A Letter to Parents of Teens: When You Need Help Speak Up
One mom writes a letter to fellow parents to remind them that they can't do it ALL on their own. Adulting is hard, but parenting is harder.
Dear fellow parents of teens,
I just dropped my youngest son off at camp and I feel terrible—he was upset because a few of his friends who said they were going to sign up too weren't there yet.
I assured him they were coming, and this would be great practice for him since he was attending middle school next year.
Then I reminded him how outgoing he was and how this might be the best week of his life since sometimes the happiest moments are the unexpected ones. As I sat there and watched him be brave and make his way to a group of kids he didn't know, I picked up my phone and sent a message to his friend's mom:
"Please tell me you are still dropping Michael off at camp today because Jack is struggling," I wrote.
She got right back to me and assured me her daughter would be dropping her son off and he and Jack would have each other this week. She understood the struggle, and I knew she would when I reached out to her. I drove away knowing my son would be fine and would relax a bit when he saw his friend in a few short minutes.
I'm telling you this because I know so many of you were in this position, or a similar one, when your kids were younger, and it seemed like second nature to ask for help or some reassurance, right?
Then they grew up a bit, became teenagers, and you found yourselves a little lost. As a parent, you aren't always sure what's going on with your child. This can make you shy away from asking other parents if they've ever gone through what you are experiencing, which can make you feel shameful and think:
"This is my kid, shouldn't I know what's happening in their life and what to do about it?"
And your teenager has begun to pull away, experiment, hide things from you, become engrossed in their phone and a world you want to know more about, but you don't.
You want to reach out and ask for help—maybe even more now than you did when you were suffering through the terrible ages of two, three, and four, dealing with tantrums, potty training, and sleep issues.
I'm not saying these problems are small, but it feels a lot safer to talk about them to fellow parents than asking the woman next to you in the PTA meeting if they have noticed their teenager wants nothing to do with them and spends almost all their time at home in their room, or they've given up on their favorite sport, or you are worried they are depressed.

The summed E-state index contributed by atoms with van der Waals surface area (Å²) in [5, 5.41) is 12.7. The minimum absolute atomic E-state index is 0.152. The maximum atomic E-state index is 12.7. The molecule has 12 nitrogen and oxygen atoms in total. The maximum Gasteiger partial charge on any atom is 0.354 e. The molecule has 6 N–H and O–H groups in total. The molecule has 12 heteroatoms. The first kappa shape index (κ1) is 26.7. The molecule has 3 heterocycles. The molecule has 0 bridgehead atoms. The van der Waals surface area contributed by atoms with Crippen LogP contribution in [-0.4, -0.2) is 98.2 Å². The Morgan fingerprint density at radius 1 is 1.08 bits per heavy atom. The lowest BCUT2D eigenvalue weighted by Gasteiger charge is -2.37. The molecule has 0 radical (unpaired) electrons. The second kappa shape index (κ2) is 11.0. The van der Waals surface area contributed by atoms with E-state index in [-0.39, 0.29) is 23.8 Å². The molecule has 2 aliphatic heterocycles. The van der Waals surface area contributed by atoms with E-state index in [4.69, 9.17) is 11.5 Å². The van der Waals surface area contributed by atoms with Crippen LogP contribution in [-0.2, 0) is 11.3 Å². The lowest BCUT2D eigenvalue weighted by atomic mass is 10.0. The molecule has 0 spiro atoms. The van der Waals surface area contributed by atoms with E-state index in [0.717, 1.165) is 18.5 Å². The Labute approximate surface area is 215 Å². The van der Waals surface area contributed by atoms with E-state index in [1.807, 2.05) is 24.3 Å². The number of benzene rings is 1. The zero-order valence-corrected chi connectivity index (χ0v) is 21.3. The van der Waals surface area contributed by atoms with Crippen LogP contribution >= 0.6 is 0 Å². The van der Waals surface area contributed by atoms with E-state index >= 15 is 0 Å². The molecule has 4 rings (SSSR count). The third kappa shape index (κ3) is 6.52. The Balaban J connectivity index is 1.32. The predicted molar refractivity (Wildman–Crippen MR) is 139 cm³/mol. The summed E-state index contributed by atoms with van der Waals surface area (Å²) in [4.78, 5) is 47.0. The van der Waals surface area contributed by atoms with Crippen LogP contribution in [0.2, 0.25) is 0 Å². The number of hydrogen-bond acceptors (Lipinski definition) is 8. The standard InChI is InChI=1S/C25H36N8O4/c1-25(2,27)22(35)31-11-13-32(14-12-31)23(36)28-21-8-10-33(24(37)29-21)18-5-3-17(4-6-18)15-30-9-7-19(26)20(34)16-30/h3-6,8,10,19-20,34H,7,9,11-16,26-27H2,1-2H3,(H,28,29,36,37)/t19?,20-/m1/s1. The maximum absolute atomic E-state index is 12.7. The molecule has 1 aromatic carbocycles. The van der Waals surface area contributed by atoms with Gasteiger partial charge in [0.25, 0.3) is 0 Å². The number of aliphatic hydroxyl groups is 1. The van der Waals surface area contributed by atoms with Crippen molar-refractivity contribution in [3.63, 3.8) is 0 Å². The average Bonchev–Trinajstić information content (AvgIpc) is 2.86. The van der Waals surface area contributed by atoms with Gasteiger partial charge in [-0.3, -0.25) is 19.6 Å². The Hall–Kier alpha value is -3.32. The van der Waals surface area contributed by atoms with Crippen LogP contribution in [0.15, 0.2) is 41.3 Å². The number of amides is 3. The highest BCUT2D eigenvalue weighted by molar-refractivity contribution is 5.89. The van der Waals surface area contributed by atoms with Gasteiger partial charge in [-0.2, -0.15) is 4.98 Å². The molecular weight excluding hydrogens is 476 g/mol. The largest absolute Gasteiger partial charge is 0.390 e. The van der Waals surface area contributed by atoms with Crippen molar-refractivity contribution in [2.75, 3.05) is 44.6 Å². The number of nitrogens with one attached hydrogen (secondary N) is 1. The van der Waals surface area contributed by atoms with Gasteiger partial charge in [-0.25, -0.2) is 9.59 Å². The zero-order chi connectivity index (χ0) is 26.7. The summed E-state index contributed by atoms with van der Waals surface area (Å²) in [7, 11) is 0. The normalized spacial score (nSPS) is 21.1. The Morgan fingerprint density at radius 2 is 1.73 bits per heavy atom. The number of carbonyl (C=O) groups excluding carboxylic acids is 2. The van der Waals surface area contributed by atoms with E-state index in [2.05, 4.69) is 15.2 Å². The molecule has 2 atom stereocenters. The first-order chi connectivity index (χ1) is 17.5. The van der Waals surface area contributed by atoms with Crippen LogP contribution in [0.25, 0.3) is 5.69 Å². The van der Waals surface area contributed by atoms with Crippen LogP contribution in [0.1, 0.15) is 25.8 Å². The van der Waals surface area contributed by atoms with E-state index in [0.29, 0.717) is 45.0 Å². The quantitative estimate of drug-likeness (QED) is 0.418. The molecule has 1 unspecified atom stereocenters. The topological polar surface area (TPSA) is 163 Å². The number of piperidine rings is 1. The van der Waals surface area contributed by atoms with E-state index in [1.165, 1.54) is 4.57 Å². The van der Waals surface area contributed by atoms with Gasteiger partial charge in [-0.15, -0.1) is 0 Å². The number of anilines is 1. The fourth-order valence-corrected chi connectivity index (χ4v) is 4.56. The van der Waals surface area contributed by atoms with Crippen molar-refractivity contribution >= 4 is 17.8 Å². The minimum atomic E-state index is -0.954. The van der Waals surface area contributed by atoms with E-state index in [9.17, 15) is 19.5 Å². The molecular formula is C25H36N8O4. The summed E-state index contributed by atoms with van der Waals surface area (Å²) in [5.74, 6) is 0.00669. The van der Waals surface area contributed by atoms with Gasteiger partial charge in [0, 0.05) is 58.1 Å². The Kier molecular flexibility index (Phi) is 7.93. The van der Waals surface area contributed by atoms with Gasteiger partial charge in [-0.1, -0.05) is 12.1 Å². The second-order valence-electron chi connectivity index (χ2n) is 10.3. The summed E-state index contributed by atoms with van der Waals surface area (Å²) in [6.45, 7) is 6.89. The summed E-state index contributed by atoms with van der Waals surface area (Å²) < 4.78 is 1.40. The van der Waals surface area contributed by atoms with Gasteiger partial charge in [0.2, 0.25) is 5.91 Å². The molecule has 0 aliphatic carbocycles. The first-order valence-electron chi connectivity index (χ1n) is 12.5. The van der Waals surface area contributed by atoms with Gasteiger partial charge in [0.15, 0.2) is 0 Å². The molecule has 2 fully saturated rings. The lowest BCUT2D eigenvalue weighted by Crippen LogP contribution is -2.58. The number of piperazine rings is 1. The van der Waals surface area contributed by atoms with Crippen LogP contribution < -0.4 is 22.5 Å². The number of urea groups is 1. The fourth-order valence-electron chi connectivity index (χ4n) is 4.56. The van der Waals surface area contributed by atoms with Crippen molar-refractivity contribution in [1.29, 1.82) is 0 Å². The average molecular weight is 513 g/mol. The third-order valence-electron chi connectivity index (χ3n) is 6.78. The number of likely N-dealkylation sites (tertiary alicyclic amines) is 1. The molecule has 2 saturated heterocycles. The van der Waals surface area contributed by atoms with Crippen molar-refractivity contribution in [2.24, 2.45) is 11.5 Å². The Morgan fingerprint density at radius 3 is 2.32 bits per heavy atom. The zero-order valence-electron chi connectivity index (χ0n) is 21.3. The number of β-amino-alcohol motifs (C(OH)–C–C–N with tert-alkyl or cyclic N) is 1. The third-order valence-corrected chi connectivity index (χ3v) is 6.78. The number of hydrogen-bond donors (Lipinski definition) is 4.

I'm sure there have been many times since your child has blossomed into a teen you've wondered things like:
Who is this child? Is that the way they are behaving? Are we the only ones going through this?
I am here to say you absolutely are not the only one going through this. Believe me, I have two. It's totally normal to feel that way and not want to reach out and ask for help from family, friends, or fellow parents.
Being a parent to a teenager is a whole different ball game than when they were younger. Many parents are trying to figure out how to play alone.
We walk around with a mask pretending everyone is happy, and we know what we are doing. But the truth is, being a parent to a teenager is hard for everyone. So please know you are not alone.
After I started being more open about what was really going on in our house—the moods, the isolation, the bad attitudes, and the fact my kids seemed to forget all of their manners and act like they were the only humans on this earth, I got a lot more support than I did by not talking about it, that’s for sure.
Sometimes it came in the form of, "Oh yes, those years were so hard for me too. I wanted to tear my hair out. Hang in there."
Sometimes it came by someone just listening to you and what you and your child are struggling with.
And then there are the times when someone tells you something that really hits home and shares a private story with you about their struggle and how they got through it.
Yes, there are books and articles to read. And sure, I've found therapists to be a wonderful resource. But there has been nothing like hearing from another parent that you are still doing a good job, this is normal, and keep trying because it will all turn out okay.
So, from one parent of a teen to another: You are not alone, hang in there, you are doing a great job, and the kids (and you) are going to be okay.
A parent of teens who is trying to find her way, too.
Katie Bingham-Smith lives in Maine and is a full-time freelance writer. She's writes about all things parenting, food, and fashion.